Album Review: Kassogtha – rEvolve


Forgive me for sounding like an old here, but there’s just too much damn music now, especially this fall. As someone who covers music for fun, it’s head-spinning (Hi Regan!) not just in the amount that comes through various writers’ inboxes, but in how many amazing albums I discover either at year-end or one (or more) years after release. There are whole favorite bands I count that started long after I got into this gig, and I didn’t notice them until multiple record cycles have passed. Some of that is only natural—with the chance to release records across the globe thanks to more indie labels and the power of Bandcamp —while some of it is just down to tastes evolving and art needing to hit you at the right moment in time.

Thankfully, I have only slept on Swiss prog death act Kassogtha through one past record, as their sophomore release, rEvolve, is undoubtedly a new favorite from this year. Interestingly, their batch of influences tickle most of my preferences in music that gets proggy and or death-y (deathly?). Given the choice of spelling, I’m immediately reminded of The Haunted’s rEVOLVEr, and thrashy goodness is very clearly a goal for Kassogtha. Their brand of melodic death is certainly haunted (sorry) by the Scandinavian greats, but I’m also reminded of mid-career The Agonist, Jinjer, and Sylosis. Put on top of that a great appreciation of ’70’s prog and AOR, and you’ve got a pretty tasty stew on your hands or in your pot.

There’s another key influence that hammers home the emphasis on groove: Gojira. I love me any band that also employs pick scrapes and heavy-as-whales riffs, but Kassogtha also recognize the raw ingredients of why mid-career Gojira still slaps, utilizing surprising songwriting choices and riffs that are equal parts catchy and technically impressive. I do hope the band aren’t comprised of vegans (not that there’s anything wrong with that), simply because the best way to describe the guitar tone is beefy.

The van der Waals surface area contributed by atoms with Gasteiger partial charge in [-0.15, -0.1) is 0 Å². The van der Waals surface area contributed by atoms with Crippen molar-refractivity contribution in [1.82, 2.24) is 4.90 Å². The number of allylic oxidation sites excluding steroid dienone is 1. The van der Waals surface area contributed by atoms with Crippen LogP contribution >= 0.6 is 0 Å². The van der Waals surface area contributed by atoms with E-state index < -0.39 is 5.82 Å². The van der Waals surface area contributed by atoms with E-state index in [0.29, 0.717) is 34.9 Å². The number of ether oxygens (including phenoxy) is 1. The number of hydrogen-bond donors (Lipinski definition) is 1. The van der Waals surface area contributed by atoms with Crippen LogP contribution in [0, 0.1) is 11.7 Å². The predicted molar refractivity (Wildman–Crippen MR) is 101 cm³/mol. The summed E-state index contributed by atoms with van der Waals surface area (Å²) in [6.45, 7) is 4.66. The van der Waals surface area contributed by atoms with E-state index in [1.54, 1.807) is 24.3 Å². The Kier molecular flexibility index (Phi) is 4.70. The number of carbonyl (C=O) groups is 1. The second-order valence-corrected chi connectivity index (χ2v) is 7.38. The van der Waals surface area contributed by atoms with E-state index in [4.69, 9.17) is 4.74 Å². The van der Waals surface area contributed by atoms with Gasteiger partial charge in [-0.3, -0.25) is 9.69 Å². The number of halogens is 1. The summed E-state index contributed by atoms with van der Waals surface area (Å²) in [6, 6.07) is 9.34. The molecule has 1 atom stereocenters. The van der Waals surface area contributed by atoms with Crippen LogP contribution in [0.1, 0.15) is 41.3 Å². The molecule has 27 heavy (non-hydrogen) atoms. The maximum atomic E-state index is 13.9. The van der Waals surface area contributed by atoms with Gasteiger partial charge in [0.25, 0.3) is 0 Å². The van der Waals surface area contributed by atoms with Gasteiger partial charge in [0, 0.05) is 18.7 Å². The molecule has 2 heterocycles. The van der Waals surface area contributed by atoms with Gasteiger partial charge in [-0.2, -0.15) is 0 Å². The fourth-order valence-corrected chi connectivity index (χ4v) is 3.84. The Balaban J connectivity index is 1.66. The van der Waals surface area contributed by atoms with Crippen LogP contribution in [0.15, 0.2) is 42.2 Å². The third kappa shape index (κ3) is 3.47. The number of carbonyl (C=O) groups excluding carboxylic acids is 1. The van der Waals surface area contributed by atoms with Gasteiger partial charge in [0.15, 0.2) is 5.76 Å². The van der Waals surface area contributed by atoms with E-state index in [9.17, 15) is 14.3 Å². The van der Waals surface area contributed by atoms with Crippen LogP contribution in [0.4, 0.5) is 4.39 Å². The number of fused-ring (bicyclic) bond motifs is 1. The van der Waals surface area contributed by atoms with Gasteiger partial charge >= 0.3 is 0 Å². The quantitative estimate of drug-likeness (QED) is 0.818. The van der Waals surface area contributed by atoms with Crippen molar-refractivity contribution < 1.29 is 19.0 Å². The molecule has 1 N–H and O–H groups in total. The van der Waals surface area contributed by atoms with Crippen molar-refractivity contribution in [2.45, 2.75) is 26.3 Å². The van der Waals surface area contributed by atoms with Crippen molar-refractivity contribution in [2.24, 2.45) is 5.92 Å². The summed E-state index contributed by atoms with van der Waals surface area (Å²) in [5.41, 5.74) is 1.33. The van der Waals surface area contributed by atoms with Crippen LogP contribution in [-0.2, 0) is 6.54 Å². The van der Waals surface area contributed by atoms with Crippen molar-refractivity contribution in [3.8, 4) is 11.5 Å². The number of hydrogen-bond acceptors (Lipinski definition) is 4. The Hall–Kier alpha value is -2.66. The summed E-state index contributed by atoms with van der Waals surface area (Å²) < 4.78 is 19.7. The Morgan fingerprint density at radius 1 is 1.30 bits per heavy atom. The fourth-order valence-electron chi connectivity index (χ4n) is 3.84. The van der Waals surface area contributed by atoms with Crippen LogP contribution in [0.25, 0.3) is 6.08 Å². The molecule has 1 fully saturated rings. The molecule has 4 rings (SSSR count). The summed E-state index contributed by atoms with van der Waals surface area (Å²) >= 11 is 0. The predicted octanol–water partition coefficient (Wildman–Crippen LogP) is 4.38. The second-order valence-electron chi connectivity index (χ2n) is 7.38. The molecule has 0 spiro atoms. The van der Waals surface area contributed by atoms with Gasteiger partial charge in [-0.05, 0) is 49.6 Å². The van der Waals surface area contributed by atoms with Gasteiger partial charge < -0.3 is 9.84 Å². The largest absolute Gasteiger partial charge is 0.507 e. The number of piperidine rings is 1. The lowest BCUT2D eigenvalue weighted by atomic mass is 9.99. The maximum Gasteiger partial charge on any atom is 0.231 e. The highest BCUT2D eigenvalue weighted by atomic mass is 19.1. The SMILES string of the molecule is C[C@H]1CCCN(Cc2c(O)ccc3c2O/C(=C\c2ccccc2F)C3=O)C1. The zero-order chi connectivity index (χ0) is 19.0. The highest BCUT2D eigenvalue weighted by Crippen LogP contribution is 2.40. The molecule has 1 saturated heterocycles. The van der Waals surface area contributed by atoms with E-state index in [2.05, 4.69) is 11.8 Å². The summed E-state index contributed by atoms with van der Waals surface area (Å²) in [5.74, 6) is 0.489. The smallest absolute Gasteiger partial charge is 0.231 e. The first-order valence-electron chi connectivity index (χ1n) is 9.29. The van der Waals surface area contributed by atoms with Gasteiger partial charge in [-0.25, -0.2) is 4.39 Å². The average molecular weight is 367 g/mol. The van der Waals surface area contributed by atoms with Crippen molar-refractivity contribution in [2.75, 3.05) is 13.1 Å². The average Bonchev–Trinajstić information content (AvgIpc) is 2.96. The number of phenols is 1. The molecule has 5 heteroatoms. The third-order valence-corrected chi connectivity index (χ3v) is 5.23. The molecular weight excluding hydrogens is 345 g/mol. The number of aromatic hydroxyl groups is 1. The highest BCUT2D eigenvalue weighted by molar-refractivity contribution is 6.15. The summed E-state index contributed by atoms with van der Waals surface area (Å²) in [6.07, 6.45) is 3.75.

All of these neat ingredients and influences probably make it sound like rEvolve feels like a rehash of past greats, and that couldn’t be further from the truth. What’s most impressive is how the Swiss group employ this fantastic arsenal in the service of engaging songs. Is rEvolve an efficient listen? Not exactly, but you don’t go into prog death expecting brevity. It’s to Kassogtha’s sincere credit that the album does not lose momentum across its nine songs, though if I were a harsher critic, I would say the final two songs are not the album’s brightest moments. That said, “Plume” and “Save Us” are the most progressive song structures and most interesting movements, so they do feel like templates for future success, if nothing else.

I’ve not yet mentioned vocalist Stephany Hugnin, who is both a key centerpiece and the cherry on top. Featuring a wealth of vocal techniques, this concept album tells the story of Hugnin conquering her demons through a seemingly endless self-destructive cycle of fear, anxiety, and jealousy. The striking album art highlights the almost Greek theater aspect of the storytelling, applying a vice mask to shed light on that aspect of the story. I don’t want to spoil anything, but it’s a wonderful journey to take in.

If it sounds like my effusive praise is unending, well, every story has a cut-off point, and before my editor yanks me off the stage, I’ll finish succinctly. For those who like their prog death to emphasize both aspects of the genre fully, Kassogtha are a near-perfect example of the style. rEvolve is a stunning concept record and a shoe-in for many year-end lists. Go in open-minded, and you’ll be handsomely rewarded.

Order the album at this location.

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